– Does the honorable member intend to vote against it?
– That will depend upon the information given to honorable members. It is not necessarily a sin to vote against the Government.
– Very often it is a virtue.
– If this legislation is placed on the statute-book in the form now proposed, we have, the assurance of the Government that it will not be given effect. I am quite prepared to accept that assurance; but we must remember that this Government will not always be in power. It will be possible for a future Government to appoint the commission and bring the act into force. If it is the opinion of honorable members that the savings bank should not be separated from the main bank, then the Government should make it impossible for that to be done. The Treasurer has now implied that the separation is undesirable.
– Only because the board does not consider the separation necessary for the carrying out of the housing scheme.
– The Government gave no guarantee that it would not make the change at some later date.
– The Government has admitted that, in connexion with this bill, the savings bank should not be separated from the main bank, but the change may take place at some future date by an order in council for the appointment of the commission. Honorable members have been placed in a peculiar position. If we vote against the amendment, what action will the Government take? Will it give effect to the bill as it now stands, or withdraw it? If we vote for the amendment, we place upon the statutebook legislation which we think is unsatisfactory. It would be preferable to withdraw from the bill altogether the provisions relating to the separation of the savings bank. The Government is not treating the committee fairly. It has given honorable members to understand that it is not in favour of this change being made.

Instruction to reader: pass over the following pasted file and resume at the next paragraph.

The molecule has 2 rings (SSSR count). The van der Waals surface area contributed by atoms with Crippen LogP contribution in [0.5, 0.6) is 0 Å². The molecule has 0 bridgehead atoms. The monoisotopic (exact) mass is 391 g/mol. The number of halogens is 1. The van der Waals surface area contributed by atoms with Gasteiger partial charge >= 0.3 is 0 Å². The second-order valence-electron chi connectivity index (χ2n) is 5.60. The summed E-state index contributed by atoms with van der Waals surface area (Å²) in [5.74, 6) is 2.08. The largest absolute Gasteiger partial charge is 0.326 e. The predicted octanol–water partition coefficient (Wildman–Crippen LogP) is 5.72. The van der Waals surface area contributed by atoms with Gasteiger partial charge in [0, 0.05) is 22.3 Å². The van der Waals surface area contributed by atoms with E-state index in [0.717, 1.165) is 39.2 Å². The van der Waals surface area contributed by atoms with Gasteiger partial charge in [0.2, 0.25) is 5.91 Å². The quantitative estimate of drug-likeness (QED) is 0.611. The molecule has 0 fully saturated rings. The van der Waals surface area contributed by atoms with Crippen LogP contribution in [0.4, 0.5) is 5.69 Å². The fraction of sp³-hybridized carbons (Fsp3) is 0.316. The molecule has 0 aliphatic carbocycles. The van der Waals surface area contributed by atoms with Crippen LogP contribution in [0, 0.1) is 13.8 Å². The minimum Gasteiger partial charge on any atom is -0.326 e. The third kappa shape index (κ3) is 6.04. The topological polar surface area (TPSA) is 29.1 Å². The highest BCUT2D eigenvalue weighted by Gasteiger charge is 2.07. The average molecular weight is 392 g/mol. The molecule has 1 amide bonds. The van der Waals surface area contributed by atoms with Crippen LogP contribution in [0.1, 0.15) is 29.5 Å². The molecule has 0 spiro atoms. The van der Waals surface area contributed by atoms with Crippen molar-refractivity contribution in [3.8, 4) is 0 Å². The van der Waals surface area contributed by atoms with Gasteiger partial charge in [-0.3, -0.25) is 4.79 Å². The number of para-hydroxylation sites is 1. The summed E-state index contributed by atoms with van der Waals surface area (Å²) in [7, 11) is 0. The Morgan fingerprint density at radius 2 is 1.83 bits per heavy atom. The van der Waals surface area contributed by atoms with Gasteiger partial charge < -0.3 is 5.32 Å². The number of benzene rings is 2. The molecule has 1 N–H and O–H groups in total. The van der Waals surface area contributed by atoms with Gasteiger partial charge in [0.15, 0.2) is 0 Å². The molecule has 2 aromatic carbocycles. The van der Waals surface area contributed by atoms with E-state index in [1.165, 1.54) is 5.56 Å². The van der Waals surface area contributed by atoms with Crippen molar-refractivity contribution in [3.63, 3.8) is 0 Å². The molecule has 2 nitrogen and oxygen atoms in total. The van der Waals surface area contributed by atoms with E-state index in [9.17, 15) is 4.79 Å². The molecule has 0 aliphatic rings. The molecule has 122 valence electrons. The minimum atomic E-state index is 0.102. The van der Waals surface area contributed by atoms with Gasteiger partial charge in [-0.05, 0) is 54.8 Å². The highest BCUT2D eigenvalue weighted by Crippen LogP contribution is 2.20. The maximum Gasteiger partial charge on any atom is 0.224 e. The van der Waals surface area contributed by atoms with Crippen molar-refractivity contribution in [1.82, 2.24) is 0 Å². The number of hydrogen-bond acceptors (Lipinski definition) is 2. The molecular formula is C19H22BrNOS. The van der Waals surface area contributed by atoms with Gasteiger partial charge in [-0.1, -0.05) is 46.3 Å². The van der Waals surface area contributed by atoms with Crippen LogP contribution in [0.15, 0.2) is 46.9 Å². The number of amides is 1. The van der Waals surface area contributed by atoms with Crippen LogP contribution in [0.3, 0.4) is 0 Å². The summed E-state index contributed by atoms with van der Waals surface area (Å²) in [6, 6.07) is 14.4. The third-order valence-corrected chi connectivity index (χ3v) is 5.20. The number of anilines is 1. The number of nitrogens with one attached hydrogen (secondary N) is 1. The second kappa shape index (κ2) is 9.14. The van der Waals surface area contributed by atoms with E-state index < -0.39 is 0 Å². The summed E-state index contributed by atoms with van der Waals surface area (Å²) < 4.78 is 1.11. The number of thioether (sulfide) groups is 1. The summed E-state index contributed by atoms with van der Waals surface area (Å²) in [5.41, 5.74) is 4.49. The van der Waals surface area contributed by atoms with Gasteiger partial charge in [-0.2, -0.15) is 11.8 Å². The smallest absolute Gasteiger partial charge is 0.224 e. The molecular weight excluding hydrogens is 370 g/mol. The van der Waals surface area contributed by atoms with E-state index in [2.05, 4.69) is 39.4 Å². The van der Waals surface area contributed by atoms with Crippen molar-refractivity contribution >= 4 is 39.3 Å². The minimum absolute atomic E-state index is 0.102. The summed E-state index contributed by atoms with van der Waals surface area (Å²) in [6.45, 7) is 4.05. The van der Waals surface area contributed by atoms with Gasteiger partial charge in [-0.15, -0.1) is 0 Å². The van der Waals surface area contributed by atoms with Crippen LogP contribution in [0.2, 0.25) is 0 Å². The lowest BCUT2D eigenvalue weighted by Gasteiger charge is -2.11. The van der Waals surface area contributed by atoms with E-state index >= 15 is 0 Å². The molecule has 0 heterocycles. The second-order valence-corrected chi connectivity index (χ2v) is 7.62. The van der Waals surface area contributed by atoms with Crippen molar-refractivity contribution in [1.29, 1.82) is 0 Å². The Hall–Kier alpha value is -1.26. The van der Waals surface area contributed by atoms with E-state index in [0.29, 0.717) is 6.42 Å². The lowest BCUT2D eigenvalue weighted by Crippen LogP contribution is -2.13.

– Not at the the presenttime.
– Why not legislate for this change when it is found to be necessary?
– Other portions of the bill would be effective if these provisions were withdrawn.
– They could be withdrawn without sacrificing the other portions of the bill.
– The savings bank is to be separated from the main bank, butthe board, and not the proposed commission, is to be in control.
– In reality there will be no separation because the savings bank, although under the control of a separate officer, will still be within the control of the board of directors. There is to be no change in the control of the bank.
– What effect would the dropping of the bill have on the provision of funds under the housing scheme?
– I do not say that the whole bill should be dropped. As the honorable member knows, I am opposed to the housing scheme, and therefore I should not worry if the bill were withdrawn altogether. I am not looking at the matter from that point of view, however. The House as a whole has approved of the housing scheme, but it has objected to the separation of the functions of the bank. The Government has now agreed that such a separation shall not take place, but this amendment still leaves it open to a future Government to have a commission appointed, and to bring about the very state of affairs to which we now object.